Most faculty members became teachers and researchers because they love to learn. One job of a teacher is to demonstrate that learning can be a deeply engaging experience [a], especially when it entails finding creative ways to explore interesting, important, and challenging questions [b]. By modeling lifelong learning, faculty members can help students develop cognitive skills and adaptation strategies that last a lifetime [c].
Students in many renowned European universities had a significant role in campus governance [a]. Adapting and using those traditions–recognized today as a foundation for student academic freedom [b]–can enhance student development, foster a shared sense of values, and allow faculty members and administrators to gain insight from student perspectives [c].
Faculty members are equally instrumental in protecting and promoting academic integrity [d]. Their role in this regard expands beyond the classroom and has been affirmed by faculty inclusion in “modified” honor codes nationwide [e]. The beneficial impact of faculty engagement is magnified by participation on academic integrity review panels, policy oversight committees, and regular collaboration with colleagues in the development of teaching strategies to enhance learning and reduce academic dishonesty [f].
College administrators are also essential to protecting and promoting academic integrity. They should be constant learners themselves on relevant technological and social developments; student perspectives and conduct; patterns of enrollment (including needs of international students) [g]; strategies for creative campus-wide academic integrity programming; and implementation of policies that foster fair and timely review of academic integrity allegations [h].
 Align the aims of your academic integrity program as a foundation for other core values, including student self-management, inclusiveness, community responsibility, fundamental fairness, and intellectual virtues associated with successful scholarship.
Colleges teach values through the rules they establish [a]. The word “integrity” (encompassing “honesty” and “trustworthiness”) should not be relegated to any single set of campus regulations. An academic integrity policy deeply ingrained in campus life–enriched by active student leadership [b] and grounded in fundamental fairness [c]–will be a forum for helping to define the ethical and educational mission of the institution [d]. Academic integrity also protects and exemplifies traits of good scholarship, including a truth-seeking orientation, honesty, self-insight, civility, and long-term thinking. These intellectual virtues are essential to the academic enterprise and should be made explicit in academic integrity programming.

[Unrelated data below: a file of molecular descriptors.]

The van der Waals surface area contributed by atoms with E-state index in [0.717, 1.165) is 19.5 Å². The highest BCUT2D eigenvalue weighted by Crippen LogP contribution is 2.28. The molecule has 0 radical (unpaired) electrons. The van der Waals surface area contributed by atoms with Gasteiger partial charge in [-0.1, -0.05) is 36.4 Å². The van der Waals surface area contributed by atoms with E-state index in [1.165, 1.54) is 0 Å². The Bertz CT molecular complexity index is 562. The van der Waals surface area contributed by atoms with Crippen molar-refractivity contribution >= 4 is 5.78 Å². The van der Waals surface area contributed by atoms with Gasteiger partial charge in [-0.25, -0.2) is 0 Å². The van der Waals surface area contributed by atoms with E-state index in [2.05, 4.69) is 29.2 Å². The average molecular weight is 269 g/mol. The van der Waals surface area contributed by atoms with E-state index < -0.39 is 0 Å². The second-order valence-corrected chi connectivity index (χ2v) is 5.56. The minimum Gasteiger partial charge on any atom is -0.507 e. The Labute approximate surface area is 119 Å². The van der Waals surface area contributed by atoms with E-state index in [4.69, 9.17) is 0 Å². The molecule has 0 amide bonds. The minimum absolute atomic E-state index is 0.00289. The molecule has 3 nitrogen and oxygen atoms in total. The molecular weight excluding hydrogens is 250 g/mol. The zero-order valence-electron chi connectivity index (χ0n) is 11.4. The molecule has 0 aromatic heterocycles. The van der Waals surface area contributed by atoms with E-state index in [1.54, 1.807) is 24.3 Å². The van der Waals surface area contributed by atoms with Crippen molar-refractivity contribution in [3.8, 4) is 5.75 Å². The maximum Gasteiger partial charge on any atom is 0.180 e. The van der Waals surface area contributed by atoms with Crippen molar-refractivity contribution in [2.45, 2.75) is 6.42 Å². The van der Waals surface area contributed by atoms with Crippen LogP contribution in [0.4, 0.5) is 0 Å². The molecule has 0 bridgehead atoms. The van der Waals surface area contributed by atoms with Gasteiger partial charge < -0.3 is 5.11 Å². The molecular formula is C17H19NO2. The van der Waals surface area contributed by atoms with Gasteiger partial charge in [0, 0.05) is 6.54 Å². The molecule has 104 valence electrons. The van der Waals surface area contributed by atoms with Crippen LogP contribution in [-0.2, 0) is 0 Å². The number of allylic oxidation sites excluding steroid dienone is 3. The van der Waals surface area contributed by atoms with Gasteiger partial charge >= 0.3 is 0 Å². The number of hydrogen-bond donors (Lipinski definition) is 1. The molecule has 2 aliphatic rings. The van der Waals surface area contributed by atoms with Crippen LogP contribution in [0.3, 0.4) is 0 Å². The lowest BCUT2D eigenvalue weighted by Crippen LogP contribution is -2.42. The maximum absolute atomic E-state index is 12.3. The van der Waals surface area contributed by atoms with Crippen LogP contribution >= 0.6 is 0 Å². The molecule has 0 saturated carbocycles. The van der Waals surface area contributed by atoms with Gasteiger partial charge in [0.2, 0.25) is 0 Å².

* Don McCabe (1944-2016) and Gary Pavela co-authored all prior versions of the Ten Principles.
About the Authors
Gary Pavela is a past President of the International Center for Academic Integrity and a co-founder with Don McCabe and DeForest McDuff of the Academic Integrity Seminar (www.integrityseminar.org). Gary was an administrator and Honors College faculty member at the University of Maryland at College Park for over 25 years. During that time he developed Maryland’s Code of Academic Integrity (a modified honor code) and was voted the University’s “Outstanding Faculty Educator” by the Maryland Parents’ Association (2006). Gary is a “Fellow” of the National Association of College and University Attorneys and writes frequently on law and policy issues in higher education. He has served on the Board of the Kenan Institute for Ethics at Duke University. Gary can be reached at firstname.lastname@example.org
Don McCabe (1944-2016) was Professor of Management & Global Business at Rutgers University. A leading researcher on academic integrity and ethical decision making, he surveyed over 165,000 students at more than 160 colleges and universities in the U.S. and Canada. His work has been published widely in business, education, and sociology journals; and he was the founding president of the International Center for Academic Integrity. Don was an invaluable partner in the design and development of the Academic Integrity Seminar, starting with an instrumental meeting in Princeton, New Jersey in 2007. Both he and AIS co-founder Gary Pavela became well-known advocates for the development of “modified honor codes” nationwide.
DeForest McDuff is a co-founder with Gary Pavela and Don McCabe of the Academic Integrity Seminar (www.integrityseminar.org), a company dedicated to improving academic integrity and student ethical development at colleges and universities nationwide. He has coordinated the seminar at dozens of schools across the country and has tutored thousands of students on issues of academic integrity. He holds a Ph.D. in economics from Princeton University, where he won the Towbes Teaching Prize for outstanding undergraduate teaching. DeForest currently lives in Boston with his wife and four children. DeForest can be reached at DeForest@integrityseminar.org